Editor’s note: This is part of a series of stories profiling East Texas high school graduates.
KILGORE — Brayden Vancil hasn’t let physical challenges dim the lights on his decorated Kilgore High School career.
The livestock showman won awards on local and state stages over the past three years, and he’s set to graduate Friday night among the top 11 percent of his class — though he’s maintained a humble spirit and deep appreciation for friends, classmates, school faculty and others.
“The biggest thing for me is my disability,” Vancil said about Henoch Schönlein Purpura (HSP), an inflammation of the blood vessels. For Vancil, HSP causes the right side of his body to be weaker than his left, forcing him to use a walker, scooter or crutches for mobility.
“That makes my daily life tougher,” Vancil said, but he later added, “I have great friends and they help me big time. My good friends have always had my back and helped me in whatever I need.”
He’s a multiple champion in the agricultural world.
In 2016, his lamb won the reserve championship at the annual Harvest Festival in Longview.
A year later, he competed at the Houston Livestock and Rodeo and won reserve champion for his mini Hereford heifer.
And last year, Vancil claimed the grand champion goat title at the Harvest Festival.
He recalls the joy and accomplishment he felt especially after the Houston show because it was his first project involving cattle — a larger animal, “and it took a lot of time with her,” he said.
“Having spent all of that hard work and finishing at the top, it made the adventure and obstacles to overcome worth it in the end,” he said.
He’s graduating with a 96.67 grade-point average, placing him 25th in his class of 244 students, but livestock showing and keeping his grades up weren’t completely a solo endeavor, he said.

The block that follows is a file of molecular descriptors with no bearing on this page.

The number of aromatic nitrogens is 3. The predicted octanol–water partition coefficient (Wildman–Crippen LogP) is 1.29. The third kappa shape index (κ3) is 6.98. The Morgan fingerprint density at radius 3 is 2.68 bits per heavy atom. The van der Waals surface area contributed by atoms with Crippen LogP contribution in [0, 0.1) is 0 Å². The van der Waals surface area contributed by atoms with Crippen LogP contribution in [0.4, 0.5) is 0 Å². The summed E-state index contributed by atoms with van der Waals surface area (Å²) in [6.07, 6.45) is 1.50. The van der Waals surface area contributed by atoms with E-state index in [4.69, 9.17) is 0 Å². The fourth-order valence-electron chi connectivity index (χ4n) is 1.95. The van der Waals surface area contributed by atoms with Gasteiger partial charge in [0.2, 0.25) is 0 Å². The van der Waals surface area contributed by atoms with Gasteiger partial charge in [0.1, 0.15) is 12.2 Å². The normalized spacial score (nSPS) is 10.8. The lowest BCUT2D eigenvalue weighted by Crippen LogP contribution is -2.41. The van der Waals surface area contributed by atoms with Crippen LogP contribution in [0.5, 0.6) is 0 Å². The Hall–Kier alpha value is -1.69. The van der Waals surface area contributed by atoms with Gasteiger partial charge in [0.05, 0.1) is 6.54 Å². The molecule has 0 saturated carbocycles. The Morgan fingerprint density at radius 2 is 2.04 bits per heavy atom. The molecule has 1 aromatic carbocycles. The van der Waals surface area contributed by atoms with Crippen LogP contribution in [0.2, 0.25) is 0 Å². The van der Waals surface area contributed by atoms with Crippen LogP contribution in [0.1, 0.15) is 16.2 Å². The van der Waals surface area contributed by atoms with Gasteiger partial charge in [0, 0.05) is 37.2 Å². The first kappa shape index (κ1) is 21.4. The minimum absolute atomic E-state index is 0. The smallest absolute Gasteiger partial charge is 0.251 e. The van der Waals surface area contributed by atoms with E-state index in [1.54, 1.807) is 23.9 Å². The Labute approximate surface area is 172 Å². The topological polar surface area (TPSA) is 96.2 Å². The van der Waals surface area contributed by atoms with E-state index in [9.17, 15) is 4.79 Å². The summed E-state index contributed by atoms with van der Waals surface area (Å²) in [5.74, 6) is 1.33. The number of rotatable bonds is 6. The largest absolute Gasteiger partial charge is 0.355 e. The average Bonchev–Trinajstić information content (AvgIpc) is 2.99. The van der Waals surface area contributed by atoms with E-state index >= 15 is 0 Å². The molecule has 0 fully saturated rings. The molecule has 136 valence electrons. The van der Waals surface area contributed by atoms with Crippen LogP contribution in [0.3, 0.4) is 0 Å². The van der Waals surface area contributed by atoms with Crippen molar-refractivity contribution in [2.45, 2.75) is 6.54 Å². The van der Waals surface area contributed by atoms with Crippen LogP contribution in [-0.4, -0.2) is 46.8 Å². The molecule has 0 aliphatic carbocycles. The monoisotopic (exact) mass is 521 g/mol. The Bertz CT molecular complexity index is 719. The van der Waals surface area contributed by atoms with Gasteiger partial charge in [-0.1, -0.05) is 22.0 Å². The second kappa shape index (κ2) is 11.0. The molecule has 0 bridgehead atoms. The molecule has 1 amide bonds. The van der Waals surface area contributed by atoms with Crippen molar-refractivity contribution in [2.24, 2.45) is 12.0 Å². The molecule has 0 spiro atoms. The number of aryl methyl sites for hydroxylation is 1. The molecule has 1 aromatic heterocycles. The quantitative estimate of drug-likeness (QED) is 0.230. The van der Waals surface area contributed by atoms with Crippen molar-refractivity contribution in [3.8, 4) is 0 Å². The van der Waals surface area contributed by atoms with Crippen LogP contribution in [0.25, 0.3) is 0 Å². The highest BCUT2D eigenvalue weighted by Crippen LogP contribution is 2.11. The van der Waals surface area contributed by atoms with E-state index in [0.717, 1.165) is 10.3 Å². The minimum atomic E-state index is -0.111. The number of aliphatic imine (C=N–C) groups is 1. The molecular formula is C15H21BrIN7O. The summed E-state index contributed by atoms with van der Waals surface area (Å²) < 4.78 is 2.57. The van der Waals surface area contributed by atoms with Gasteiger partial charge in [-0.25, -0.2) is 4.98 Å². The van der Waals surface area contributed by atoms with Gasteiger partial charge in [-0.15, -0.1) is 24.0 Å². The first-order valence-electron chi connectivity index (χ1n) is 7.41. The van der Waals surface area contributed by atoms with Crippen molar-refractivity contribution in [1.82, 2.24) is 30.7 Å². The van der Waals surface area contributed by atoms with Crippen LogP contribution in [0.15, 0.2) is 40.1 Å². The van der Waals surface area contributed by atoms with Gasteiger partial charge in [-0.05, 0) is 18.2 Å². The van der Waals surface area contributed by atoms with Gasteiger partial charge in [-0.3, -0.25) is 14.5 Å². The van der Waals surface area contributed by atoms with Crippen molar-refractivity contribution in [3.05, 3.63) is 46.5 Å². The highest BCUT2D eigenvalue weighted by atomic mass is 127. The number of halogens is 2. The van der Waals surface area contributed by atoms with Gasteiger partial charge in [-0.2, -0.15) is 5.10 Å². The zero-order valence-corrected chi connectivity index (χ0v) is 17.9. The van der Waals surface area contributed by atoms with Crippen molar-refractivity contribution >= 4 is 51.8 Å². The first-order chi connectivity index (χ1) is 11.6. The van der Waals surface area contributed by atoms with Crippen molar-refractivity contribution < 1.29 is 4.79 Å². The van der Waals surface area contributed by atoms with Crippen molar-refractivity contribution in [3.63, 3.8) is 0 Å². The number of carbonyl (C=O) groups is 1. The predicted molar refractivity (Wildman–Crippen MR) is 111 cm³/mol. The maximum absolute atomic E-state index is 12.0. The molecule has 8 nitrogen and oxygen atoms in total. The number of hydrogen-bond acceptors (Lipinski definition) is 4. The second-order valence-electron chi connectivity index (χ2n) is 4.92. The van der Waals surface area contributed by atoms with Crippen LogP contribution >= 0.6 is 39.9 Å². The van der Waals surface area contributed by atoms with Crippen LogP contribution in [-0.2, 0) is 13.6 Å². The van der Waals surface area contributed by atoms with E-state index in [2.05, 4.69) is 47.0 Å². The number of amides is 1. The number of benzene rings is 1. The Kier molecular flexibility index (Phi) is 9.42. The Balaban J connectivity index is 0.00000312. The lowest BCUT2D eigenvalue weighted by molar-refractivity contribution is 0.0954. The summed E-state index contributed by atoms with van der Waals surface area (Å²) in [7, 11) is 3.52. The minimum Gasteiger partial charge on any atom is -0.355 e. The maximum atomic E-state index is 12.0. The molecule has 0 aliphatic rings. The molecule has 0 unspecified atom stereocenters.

He uses an assistant to help in livestock shows, which along with feeding and washing the animal adds to his training time in order to be successful in the show ring.
“It’s a different process for me to show it because I have to use a walker, so I have to train the animal and the other person to show with me,” Vancil said.
Friends and school staff help him transfer from his scooter to a desk or to open doors, he said.
“My friends and staff have been welcoming of me and helped me no matter what problems I’ve had, whether it was to get a paper I need to turn in when I’m not there or anything,” he said.
Vancil plans to attend Tarleton State University in Stephenville to major in animal sciences. He’s looking forward to college and starting a new chapter in his life, making and meeting new friends and pursuing a degree that he’s excited about as well as furthering his education beyond college, he said.
He also has a parting message to his Kilgore schoolmates and teachers.
“I just want to say thank you for all of your help along the way and to always be the best version of yourself you can be,” he said, “and if you put your mind to something, you can always accomplish it.”